NEWS, NOTES &
The Bradsher Beat
Wednesday, March 3, 2010
By Bethany Bradsher
Keith LeClair: A life to live
All rights reserved.
(ECU SID Archive Photo)
authored a regular column,
From the Dugout,
on Bonesville.net starting in September 2003. He
expounded on baseball and its many aspects, ranging
from strategy to rivalries to ethical questions. His
columns were widely read by the Pirate Nation as
well as by fans around the world who were inspired
by the life lessons he exemplified. In declining
health, LeClair penned 35 columns before deciding in
August 2004 to focus his full energies on Bible
study, sharing his faith through devotionals and
relishing his remaining time with his family.
Leclair passed away
in July 2006.
View Keith LeClair's From
the Dugout Archives.
It’s been a path strewn with priceless memories, grown men’s tears, untold
generosity and near-constant reminders of the things that endure far beyond
sports. Through the year I spent researching and writing a book about Keith
LeClair, I have become a guardian of a story with the power to transform
anyone whose life has been interrupted by hardship.
That book, Coaching Third: The Keith LeClair Story, will be available
this Friday, and the approach of the release date has given me ample
opportunity to reflect on the man so many called “Coach” and the ripples
still felt from his extraordinary life.
Last March, after Lynn LeClair agreed to let me undertake this project, I
traveled to upstate South Carolina to interview Lynn about her life with
Keith. For hours that must have felt longer to her, she unearthed stories
and emotions and entrusted them to me. Even J.D. and Audrey, now 12 and 15,
agreed to share memories of their dad.
Trips to South Carolina and New Hampshire followed, interspersed with dozens
of phone calls and face-to-face interviews.
After talking to 63 people about Keith, I had a rich, colorful portrait of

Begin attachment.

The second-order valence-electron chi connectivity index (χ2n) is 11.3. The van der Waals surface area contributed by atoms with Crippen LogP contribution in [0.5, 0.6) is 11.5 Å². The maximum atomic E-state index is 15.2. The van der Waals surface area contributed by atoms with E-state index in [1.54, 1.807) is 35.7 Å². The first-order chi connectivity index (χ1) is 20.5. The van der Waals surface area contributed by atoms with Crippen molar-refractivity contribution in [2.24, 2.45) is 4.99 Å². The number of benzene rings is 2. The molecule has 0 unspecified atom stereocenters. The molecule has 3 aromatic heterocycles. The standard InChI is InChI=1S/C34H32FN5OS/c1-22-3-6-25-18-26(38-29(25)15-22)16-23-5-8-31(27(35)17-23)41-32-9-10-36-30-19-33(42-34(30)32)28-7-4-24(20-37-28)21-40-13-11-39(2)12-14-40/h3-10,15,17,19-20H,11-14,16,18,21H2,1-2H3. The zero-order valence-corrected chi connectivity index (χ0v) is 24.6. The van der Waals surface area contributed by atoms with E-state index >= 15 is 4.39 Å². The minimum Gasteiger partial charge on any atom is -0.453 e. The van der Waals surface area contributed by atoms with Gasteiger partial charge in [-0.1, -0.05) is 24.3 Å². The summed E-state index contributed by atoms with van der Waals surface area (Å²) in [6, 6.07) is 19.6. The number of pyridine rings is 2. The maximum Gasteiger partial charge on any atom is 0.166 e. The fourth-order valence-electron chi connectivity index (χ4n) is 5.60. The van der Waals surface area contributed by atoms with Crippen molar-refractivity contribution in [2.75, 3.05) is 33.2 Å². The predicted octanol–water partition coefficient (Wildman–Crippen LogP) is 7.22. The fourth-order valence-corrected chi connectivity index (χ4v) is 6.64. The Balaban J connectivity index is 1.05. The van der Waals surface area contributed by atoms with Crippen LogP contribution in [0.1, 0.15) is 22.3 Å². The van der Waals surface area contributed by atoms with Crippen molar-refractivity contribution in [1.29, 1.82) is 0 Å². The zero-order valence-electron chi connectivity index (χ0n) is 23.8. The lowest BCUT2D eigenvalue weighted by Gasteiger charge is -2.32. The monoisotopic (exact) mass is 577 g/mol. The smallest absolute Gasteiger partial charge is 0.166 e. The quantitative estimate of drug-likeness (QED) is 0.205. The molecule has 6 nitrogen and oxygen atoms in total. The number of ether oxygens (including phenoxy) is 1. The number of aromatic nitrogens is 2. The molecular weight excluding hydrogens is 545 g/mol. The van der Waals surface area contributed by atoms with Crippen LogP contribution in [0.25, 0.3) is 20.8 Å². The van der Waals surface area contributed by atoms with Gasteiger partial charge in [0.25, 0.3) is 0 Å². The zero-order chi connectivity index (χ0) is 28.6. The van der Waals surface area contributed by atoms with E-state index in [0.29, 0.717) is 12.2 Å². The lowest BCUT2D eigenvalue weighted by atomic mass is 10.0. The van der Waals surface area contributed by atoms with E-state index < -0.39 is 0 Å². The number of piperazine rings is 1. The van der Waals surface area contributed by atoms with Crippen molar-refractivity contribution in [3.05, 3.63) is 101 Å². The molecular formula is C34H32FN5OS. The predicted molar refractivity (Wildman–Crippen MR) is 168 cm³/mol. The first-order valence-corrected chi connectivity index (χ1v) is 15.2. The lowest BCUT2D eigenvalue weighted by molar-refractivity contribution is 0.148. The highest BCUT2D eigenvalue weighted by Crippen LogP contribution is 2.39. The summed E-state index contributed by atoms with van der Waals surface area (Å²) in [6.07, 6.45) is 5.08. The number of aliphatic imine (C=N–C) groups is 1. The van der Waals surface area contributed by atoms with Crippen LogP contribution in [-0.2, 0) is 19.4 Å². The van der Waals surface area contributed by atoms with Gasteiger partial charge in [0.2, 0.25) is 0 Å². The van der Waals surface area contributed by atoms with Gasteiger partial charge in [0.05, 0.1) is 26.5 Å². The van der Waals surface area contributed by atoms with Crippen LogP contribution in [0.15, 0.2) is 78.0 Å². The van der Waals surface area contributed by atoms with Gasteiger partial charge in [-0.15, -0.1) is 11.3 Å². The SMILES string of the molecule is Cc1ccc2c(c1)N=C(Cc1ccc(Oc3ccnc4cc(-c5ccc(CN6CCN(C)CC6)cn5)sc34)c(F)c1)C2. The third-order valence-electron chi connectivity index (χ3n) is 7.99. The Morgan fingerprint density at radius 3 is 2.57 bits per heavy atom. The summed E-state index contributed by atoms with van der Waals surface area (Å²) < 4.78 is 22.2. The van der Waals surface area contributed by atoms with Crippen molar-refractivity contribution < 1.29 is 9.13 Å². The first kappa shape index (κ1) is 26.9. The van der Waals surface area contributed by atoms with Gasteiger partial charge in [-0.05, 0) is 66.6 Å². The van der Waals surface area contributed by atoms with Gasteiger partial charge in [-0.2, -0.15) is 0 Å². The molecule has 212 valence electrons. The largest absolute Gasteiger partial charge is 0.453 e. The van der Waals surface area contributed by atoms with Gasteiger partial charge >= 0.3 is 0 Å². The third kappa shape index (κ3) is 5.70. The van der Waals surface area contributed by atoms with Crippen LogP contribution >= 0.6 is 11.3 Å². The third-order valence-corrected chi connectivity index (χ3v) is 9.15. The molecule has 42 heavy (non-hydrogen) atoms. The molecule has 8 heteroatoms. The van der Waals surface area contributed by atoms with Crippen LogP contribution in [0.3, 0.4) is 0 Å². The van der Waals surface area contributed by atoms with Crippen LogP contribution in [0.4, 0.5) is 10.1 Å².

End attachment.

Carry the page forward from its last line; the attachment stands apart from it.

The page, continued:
the man, from a New England childhood to college years in Cullowhee to
triumphs and trials in Greenville.
I was impressed to become acquainted with the young Keith who grew up in
tiny Walpole, NH, and to learn that everyone considered him focused, driven
and mature beyond his years. Those are qualities that were completely
consistent with the hard-nosed, Omaha-focused coach who took the reins of
the Pirate baseball program in 1997.
I talked to the men who were shaped forever because they played on a LeClair
team for a year or two. At least a dozen of Keith’s former players from ECU
or Western Carolina are now coaching at the collegiate level, and each draws
daily inspiration from the coach who showed them how to win through hard
work and a relentless pursuit of excellence.
Those stories alone, the ones from his healthy days, would have been enough
to set Keith apart. But when he was diagnosed with ALS in 2001, the real
measure of the man emerged, and he showed everyone who was watching what it
meant to move beyond enduring and to actually thrive as his body
He took stock of his life to that point and realized that baseball had
occupied center stage for too long. He started to read his Bible and pray
throughout his days, and he spoke to several churches about his refashioned
priorities: His Christian faith first, family second, then baseball.
When Keith got the Eyegaze computer that allowed him to communicate with
people who visited his home and corresponded via e-mail, he spent hours
studying the Bible and writing Christian devotionals that he then sent to
friends and former players. Above all, he was compelled to tell others about
the hope he had found in Christ and to urge them to follow Him with their
His life was too short, and his death at age 40 still leaves a gaping hole
in the lives of his family and close friends. But while Keith’s story is
marked by sadness, it is also characterized by laughter in the most
surprising places, and lives that will forever be more generous, less petty
and more focused on faith because they intersected the journey of Keith
For more information about Coaching Third: The Keith LeClair Story,
E-mail Bethany Bradsher
Bethany Bradsher Archives
03/03/2010 03:42 AM